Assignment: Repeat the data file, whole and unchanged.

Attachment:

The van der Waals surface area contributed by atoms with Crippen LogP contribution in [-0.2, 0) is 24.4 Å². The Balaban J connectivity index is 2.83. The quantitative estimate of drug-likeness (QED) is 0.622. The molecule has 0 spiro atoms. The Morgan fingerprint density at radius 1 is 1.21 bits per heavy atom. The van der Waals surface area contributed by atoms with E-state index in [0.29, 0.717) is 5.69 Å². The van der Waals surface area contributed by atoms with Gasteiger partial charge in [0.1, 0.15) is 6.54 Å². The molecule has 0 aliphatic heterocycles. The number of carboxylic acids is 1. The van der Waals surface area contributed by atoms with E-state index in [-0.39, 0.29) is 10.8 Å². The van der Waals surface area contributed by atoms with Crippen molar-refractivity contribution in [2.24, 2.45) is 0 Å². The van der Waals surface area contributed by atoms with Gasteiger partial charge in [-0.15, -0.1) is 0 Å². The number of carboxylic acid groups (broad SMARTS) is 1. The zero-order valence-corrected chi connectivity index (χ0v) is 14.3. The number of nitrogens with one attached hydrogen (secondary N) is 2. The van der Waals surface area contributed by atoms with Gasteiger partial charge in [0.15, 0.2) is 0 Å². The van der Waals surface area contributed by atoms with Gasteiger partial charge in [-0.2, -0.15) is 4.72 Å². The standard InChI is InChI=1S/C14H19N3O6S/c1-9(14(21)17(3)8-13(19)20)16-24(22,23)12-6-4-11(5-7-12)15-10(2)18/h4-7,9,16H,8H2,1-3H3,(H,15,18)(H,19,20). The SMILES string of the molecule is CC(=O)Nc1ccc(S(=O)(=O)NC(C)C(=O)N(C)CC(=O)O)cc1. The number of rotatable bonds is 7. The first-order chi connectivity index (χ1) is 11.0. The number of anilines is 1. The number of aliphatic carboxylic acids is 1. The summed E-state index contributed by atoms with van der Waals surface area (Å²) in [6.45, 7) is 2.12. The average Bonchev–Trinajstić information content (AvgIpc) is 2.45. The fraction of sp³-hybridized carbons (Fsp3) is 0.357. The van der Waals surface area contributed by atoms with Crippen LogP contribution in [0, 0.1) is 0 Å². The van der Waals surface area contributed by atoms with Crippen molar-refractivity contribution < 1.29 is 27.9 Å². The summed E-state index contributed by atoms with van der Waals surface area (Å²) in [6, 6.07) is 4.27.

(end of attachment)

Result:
The van der Waals surface area contributed by atoms with Crippen LogP contribution in [-0.2, 0) is 24.4 Å². The Balaban J connectivity index is 2.83. The quantitative estimate of drug-likeness (QED) is 0.622. The molecule has 0 spiro atoms. The Morgan fingerprint density at radius 1 is 1.21 bits per heavy atom. The van der Waals surface area contributed by atoms with E-state index in [0.29, 0.717) is 5.69 Å². The van der Waals surface area contributed by atoms with Gasteiger partial charge in [0.1, 0.15) is 6.54 Å². The molecule has 0 aliphatic heterocycles. The number of carboxylic acids is 1. The van der Waals surface area contributed by atoms with E-state index in [-0.39, 0.29) is 10.8 Å². The van der Waals surface area contributed by atoms with Crippen molar-refractivity contribution in [2.24, 2.45) is 0 Å². The van der Waals surface area contributed by atoms with Gasteiger partial charge in [-0.15, -0.1) is 0 Å². The number of carboxylic acid groups (broad SMARTS) is 1. The zero-order valence-corrected chi connectivity index (χ0v) is 14.3. The number of nitrogens with one attached hydrogen (secondary N) is 2. The van der Waals surface area contributed by atoms with Gasteiger partial charge in [0.15, 0.2) is 0 Å². The van der Waals surface area contributed by atoms with Gasteiger partial charge in [-0.2, -0.15) is 4.72 Å². The standard InChI is InChI=1S/C14H19N3O6S/c1-9(14(21)17(3)8-13(19)20)16-24(22,23)12-6-4-11(5-7-12)15-10(2)18/h4-7,9,16H,8H2,1-3H3,(H,15,18)(H,19,20). The SMILES string of the molecule is CC(=O)Nc1ccc(S(=O)(=O)NC(C)C(=O)N(C)CC(=O)O)cc1. The number of rotatable bonds is 7. The first-order chi connectivity index (χ1) is 11.0. The number of anilines is 1. The number of aliphatic carboxylic acids is 1. The summed E-state index contributed by atoms with van der Waals surface area (Å²) in [6.45, 7) is 2.12. The average Bonchev–Trinajstić information content (AvgIpc) is 2.45. The fraction of sp³-hybridized carbons (Fsp3) is 0.357. The van der Waals surface area contributed by atoms with Crippen LogP contribution in [0, 0.1) is 0 Å². The van der Waals surface area contributed by atoms with Crippen molar-refractivity contribution < 1.29 is 27.9 Å². The summed E-state index contributed by atoms with van der Waals surface area (Å²) in [6, 6.07) is 4.27.